Maine Bill Would Ban Slaughtering Horses for Meat


Portland Press Herald , May 1, 2013, Eric Russell

It would also ban the transportation of horses through Maine to be slaughtered in Canada, but similar bills have failed twice before.


Maine Rep. Gary Knight

Maine Rep. Gary Knight

AUGUSTA – A bill to prohibit the slaughter of horses for human consumption and ban the transportation of horses through Maine to be slaughtered in Canada drew support from animal rights activists but opposition from many other groups at a public hearing Tuesday.

L.D. 1286, sponsored by Rep. Gary Knight, R-Livermore Falls, and Rep. Elizabeth Dickerson, D-Rockland, now will be scheduled for a work session and vote in the Agriculture, Conversation and Forestry Committee, but its fate is uncertain. Similar bills have been defeated in each of the last two legislatures.

In introducing the latest bill, Knight said Maine has become a “funnel for horse slaughter” to Canada, where the meat is processed for sale in Europe and elsewhere. He said an estimated 1,500 horses are sent each year through Maine to Canada to be killed, although it’s not clear how many of those horses originated from Maine stables.

Knight said he wants Maine to stop being a thoroughfare for horses sent to die, but he also wants to prevent a slaughterhouse from opening in this state.

The U.S. banned slaughterhouses for horses in 2007 after the Department of Agriculture ran out of money to pay for inspections. Last year, however, the department resumed inspections, allowing slaughterhouses to open. Since then, some states, including New Jersey, have passed laws to ban horse slaughter.

“Horse slaughter is not something we want and not something we want to be complicit in,” Knight said.

Representatives of many groups, though, including the Maine Farm Bureau Association, the Maine Veterinary Association and the Maine Harness Horsemen’s Association, said the bill plays on the emotions of animal rights activists without addressing equine welfare.

“This tries to fix a problem that hasn’t been proven to exist,” said Wendy Ireland, executive director of the Maine Harness Horsemen’s Association.

Janelle Tirrell, an equine veterinarian speaking on behalf of the Maine Veterinary Medical Association, said the bill could end up doing more harm than good if it forces horse owners to keep infirm horses alive or if it forces them to do their own slaughtering.

“There are fates worse than slaughter,” she said. “I see them every day.”

Tirrell said many horse owners simply don’t have the means to keep the animals alive or to euthanize and bury them.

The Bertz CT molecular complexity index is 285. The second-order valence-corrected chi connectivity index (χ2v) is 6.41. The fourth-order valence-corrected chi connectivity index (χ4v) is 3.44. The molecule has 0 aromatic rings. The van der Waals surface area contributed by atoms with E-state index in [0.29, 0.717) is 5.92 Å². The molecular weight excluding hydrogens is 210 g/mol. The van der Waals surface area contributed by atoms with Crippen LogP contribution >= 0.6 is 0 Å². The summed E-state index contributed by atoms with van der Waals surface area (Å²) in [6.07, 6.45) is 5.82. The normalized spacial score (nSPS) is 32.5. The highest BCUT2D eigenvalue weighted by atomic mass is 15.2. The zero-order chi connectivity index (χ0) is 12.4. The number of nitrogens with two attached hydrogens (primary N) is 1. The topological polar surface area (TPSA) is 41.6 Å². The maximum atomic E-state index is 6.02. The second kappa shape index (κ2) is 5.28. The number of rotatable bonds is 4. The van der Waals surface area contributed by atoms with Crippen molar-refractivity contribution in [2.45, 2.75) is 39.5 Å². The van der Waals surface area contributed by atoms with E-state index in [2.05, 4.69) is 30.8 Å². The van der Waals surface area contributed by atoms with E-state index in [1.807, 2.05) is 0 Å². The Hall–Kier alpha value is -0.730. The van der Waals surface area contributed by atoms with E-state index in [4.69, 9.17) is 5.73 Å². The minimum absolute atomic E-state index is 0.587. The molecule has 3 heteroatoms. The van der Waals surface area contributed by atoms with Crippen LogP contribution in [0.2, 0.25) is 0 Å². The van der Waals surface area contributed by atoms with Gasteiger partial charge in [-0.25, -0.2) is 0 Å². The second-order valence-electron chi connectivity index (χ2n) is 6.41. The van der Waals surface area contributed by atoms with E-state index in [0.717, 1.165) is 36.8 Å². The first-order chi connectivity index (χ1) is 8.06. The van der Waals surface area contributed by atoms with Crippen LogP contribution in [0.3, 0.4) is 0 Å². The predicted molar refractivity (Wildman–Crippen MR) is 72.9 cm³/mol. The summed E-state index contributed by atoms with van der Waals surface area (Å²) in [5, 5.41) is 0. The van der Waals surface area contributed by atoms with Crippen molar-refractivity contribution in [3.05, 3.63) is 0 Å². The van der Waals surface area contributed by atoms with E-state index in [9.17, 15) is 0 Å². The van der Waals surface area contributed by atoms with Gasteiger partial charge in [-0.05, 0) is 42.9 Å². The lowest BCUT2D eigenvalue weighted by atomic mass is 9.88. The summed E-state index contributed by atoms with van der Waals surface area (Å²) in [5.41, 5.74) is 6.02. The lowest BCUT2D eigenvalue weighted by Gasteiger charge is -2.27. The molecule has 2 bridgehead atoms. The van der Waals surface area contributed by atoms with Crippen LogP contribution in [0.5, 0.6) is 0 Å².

Kathy Wilson, who owns a Brunswick pet store, said she thinks opening a horse slaughterhouse in Maine would be a good idea because horses would not have to travel so far to meet their deaths. She said supporters of the bill might mean well but shouldn’t put horses on the same level as dogs and cats.

“Horses are livestock, not household pets,” she said.

Animal welfare groups, led by the Maine Friends of Animals and the American Society for the Prevention of Cruelty to Animals, said slaughtering horses is inhumane in almost all circumstances. Furthermore, supporters of the bill argued that horses are not raised for consumption and are often treated with drugs that have not been approved by the Food and Drug Administration.

The bill as drafted would make it a Class C felony for any violations to the law. Some who testified Tuesday saw that provision as overly punitive.

CONTINUED – READ MORE at the Portland Press Herald

AUTHOR: Jerry Finch
  • Mary Anne Gardner

    Way to go Gary Knight!!

    May 1, 2013
  • Arlene

    A Huge Bravo for Gary Knight !!!!!!!!

    May 1, 2013
  • Daryl

    Mr. Knight you are right, no slaughter plant to be open in your state, no horses sent to slaughter plants any place, no transporting of horses through the state to go some where else to be slaughtered. this Wilson person needs to make a trip to a slaughter plant and see what is done to these animals, how it is done, smell the oders, hear the crys of the animals, watch little babies cut out of the mothers and thrown on the floors to die. Can you tell you children or grand children this is best for the horses? I think not lady. Slaughter is not the answer to what to do for these animals. Many a horses was stollen out of a pasture to be taken to slaughter because it was legal to take them and get rid of them this way, and get money for them, money in the pocket. Do you know what kind of people work in these slaughter houses? Not the kind you want to live next door to you or your family , people with out feeling, or enjoy hearing an animal cry out. Go see it and them make a commet.

    May 1, 2013
  • maine resident

    Yes, I do this this is a good measure. It also is my understanding that horse slaughter is not humane. The pet store owner from Brunswick may be more familiar with dogs and cats. However, there are many horse owners who regard their animals as pets and companion animals. As to the vet’s comments, I have no doubt that she has seen cases of severe abuse. But the answer is not to send the animals to slaughter. The state could do a better job of identifying abuse cases and educating people about horse overpopulation. When residents learn about the extent of the overpopulation and abuse problem, more private resources would become available for investigation of potential abuse or neglect and fostering of these animals.

    May 2, 2013